What is a project scope?
Simply put, a project scope defines the intricate details of a software project and is intended to communicate details while organizing your software development process.
What is included in a project scope?
Commonly found in project scopes are the following things:
1. Project scope description
A high-level description of project characteristics and anticipated results.
2. Deliverables / objectives
The end results (a product or a service) that your project will deliver upon completion.
3. Project Timeline
The overall timeframe and major phases, known as project milestones, along with deliverables for each phase.
4. Acceptance criteria
The conditions your project must reach in order to be accepted by the consumer.
5. Project exclusions
A delineation of what the project will not fulfill.
A description of the limits on what your project can achieve, and what the costs will be.
PM Study Circle provides an example that helps us better understand how a project scope functions–i.e., “if you are given a project to construct a bridge, the project scope will provide insight into how to build the bridge. It gives you all the required information.”
If you’re wondering how to develop a great scope of work statement, see below for a free (editable) project scope template!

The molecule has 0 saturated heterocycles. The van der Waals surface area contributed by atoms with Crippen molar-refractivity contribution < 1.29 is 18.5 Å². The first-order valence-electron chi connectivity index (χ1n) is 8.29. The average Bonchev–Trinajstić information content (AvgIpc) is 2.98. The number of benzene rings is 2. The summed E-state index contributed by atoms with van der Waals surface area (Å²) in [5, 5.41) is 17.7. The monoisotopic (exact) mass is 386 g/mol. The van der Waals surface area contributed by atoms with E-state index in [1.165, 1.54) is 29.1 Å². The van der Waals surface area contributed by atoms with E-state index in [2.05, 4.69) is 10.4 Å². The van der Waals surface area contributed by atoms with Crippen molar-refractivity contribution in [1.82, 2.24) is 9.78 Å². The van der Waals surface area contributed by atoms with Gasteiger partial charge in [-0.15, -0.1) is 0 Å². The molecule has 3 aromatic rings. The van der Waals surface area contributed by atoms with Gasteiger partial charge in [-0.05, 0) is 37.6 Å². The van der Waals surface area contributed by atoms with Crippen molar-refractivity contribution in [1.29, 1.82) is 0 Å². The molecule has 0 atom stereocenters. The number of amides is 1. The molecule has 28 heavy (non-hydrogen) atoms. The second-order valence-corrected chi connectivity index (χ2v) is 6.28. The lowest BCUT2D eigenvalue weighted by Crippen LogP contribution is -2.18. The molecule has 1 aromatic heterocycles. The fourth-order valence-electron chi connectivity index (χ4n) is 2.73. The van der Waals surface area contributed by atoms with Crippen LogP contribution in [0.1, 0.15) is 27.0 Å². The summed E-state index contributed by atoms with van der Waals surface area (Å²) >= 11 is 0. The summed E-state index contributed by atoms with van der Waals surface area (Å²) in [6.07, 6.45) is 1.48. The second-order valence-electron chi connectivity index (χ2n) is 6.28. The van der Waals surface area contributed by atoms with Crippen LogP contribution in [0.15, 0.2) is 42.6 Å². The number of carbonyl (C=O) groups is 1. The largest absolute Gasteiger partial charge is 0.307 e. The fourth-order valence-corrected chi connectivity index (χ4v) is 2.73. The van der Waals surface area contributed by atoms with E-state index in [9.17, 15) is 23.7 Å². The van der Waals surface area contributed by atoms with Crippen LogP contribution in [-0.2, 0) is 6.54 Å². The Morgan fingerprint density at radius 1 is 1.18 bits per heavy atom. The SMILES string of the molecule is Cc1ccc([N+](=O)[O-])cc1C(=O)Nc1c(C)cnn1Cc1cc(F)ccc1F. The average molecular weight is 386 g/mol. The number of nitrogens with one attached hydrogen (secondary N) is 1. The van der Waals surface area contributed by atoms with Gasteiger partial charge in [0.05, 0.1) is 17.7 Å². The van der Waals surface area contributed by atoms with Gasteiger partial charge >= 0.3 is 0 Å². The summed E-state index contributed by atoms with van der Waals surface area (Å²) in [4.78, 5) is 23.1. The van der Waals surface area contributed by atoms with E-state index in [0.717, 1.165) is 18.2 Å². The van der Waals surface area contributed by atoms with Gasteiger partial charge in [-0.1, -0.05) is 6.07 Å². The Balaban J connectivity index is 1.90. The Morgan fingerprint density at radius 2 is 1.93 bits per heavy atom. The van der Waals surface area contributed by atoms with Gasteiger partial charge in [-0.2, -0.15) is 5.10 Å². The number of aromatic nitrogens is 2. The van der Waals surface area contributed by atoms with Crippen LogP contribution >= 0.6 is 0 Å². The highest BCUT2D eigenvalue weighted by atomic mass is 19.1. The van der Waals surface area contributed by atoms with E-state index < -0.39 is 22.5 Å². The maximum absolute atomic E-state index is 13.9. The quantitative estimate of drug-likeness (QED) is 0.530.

Why project scopes matter
Project scoping is invaluable when it comes to software development and business innovation. They create a sort of checklist by which you can measure your development, in order to help keep both your team and the development of the project on pace.
When sitting down to discuss or brainstorm a potential software project, it is easy to feel overwhelmed by all aspects there are to consider.
Project scopes help compartmentalize the varying goals and anticipated features for a project, as well as the tasks needed to reach them, so that the feat of software development becomes that much more digestible.
Without taking the time to carefully plot out what your project requires and what your team must to do to meet those needs, your project development process could take far longer than anticipated, and may lack in functionality when it is “complete.”
Who is responsible for creating project scopes?